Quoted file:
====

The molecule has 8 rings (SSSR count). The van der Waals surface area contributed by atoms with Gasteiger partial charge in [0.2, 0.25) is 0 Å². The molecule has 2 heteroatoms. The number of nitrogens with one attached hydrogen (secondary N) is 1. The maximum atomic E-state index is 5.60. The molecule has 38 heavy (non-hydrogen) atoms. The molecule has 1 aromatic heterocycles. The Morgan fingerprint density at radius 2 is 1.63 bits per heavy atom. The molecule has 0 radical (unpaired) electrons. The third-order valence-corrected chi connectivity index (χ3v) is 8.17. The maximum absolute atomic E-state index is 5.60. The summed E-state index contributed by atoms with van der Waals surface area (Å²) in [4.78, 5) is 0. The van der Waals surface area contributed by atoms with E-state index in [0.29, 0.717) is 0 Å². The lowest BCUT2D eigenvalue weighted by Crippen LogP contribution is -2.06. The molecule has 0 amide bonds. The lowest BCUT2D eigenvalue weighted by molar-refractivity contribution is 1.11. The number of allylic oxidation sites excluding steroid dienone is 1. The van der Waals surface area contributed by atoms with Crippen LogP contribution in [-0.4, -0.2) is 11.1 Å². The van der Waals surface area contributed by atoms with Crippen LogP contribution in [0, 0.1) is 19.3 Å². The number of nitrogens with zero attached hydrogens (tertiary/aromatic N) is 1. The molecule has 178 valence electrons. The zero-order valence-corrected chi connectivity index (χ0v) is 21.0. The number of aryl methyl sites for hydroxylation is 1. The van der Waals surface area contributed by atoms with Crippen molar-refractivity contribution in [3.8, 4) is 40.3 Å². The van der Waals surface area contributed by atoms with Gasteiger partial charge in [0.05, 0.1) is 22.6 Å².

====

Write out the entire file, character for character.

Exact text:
The molecule has 8 rings (SSSR count). The van der Waals surface area contributed by atoms with Gasteiger partial charge in [0.2, 0.25) is 0 Å². The molecule has 2 heteroatoms. The number of nitrogens with one attached hydrogen (secondary N) is 1. The maximum atomic E-state index is 5.60. The molecule has 38 heavy (non-hydrogen) atoms. The molecule has 1 aromatic heterocycles. The Morgan fingerprint density at radius 2 is 1.63 bits per heavy atom. The molecule has 0 radical (unpaired) electrons. The third-order valence-corrected chi connectivity index (χ3v) is 8.17. The maximum absolute atomic E-state index is 5.60. The summed E-state index contributed by atoms with van der Waals surface area (Å²) in [4.78, 5) is 0. The van der Waals surface area contributed by atoms with E-state index in [0.29, 0.717) is 0 Å². The lowest BCUT2D eigenvalue weighted by Crippen LogP contribution is -2.06. The molecule has 0 amide bonds. The lowest BCUT2D eigenvalue weighted by molar-refractivity contribution is 1.11. The number of allylic oxidation sites excluding steroid dienone is 1. The van der Waals surface area contributed by atoms with Crippen LogP contribution in [-0.4, -0.2) is 11.1 Å². The van der Waals surface area contributed by atoms with Crippen LogP contribution in [0, 0.1) is 19.3 Å². The number of nitrogens with zero attached hydrogens (tertiary/aromatic N) is 1. The molecule has 178 valence electrons. The zero-order valence-corrected chi connectivity index (χ0v) is 21.0. The number of aryl methyl sites for hydroxylation is 1. The van der Waals surface area contributed by atoms with Crippen molar-refractivity contribution in [3.8, 4) is 40.3 Å². The van der Waals surface area contributed by atoms with Gasteiger partial charge in [0.05, 0.1) is 22.6 Å².